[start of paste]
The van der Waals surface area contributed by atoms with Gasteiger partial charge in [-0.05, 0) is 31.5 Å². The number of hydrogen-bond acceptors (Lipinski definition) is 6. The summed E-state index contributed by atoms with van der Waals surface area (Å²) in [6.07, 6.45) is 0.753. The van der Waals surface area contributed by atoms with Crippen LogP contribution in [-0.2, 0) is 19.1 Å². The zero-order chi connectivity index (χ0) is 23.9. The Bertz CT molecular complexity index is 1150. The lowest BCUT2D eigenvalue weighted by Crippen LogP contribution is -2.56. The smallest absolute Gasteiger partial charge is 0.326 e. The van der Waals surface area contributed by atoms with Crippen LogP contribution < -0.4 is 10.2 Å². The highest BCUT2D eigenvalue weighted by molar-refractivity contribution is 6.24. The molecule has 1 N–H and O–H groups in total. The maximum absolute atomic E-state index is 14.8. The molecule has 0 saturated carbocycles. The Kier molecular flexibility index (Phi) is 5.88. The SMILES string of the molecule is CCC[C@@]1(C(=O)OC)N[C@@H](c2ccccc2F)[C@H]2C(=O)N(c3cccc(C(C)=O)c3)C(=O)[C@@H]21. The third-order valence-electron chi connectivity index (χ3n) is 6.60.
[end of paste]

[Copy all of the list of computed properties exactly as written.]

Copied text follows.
The van der Waals surface area contributed by atoms with Gasteiger partial charge in [-0.05, 0) is 31.5 Å². The number of hydrogen-bond acceptors (Lipinski definition) is 6. The summed E-state index contributed by atoms with van der Waals surface area (Å²) in [6.07, 6.45) is 0.753. The van der Waals surface area contributed by atoms with Crippen LogP contribution in [-0.2, 0) is 19.1 Å². The zero-order chi connectivity index (χ0) is 23.9. The Bertz CT molecular complexity index is 1150. The lowest BCUT2D eigenvalue weighted by Crippen LogP contribution is -2.56. The smallest absolute Gasteiger partial charge is 0.326 e. The van der Waals surface area contributed by atoms with Crippen LogP contribution < -0.4 is 10.2 Å². The highest BCUT2D eigenvalue weighted by molar-refractivity contribution is 6.24. The molecule has 1 N–H and O–H groups in total. The maximum absolute atomic E-state index is 14.8. The molecule has 0 saturated carbocycles. The Kier molecular flexibility index (Phi) is 5.88. The SMILES string of the molecule is CCC[C@@]1(C(=O)OC)N[C@@H](c2ccccc2F)[C@H]2C(=O)N(c3cccc(C(C)=O)c3)C(=O)[C@@H]21. The third-order valence-electron chi connectivity index (χ3n) is 6.60.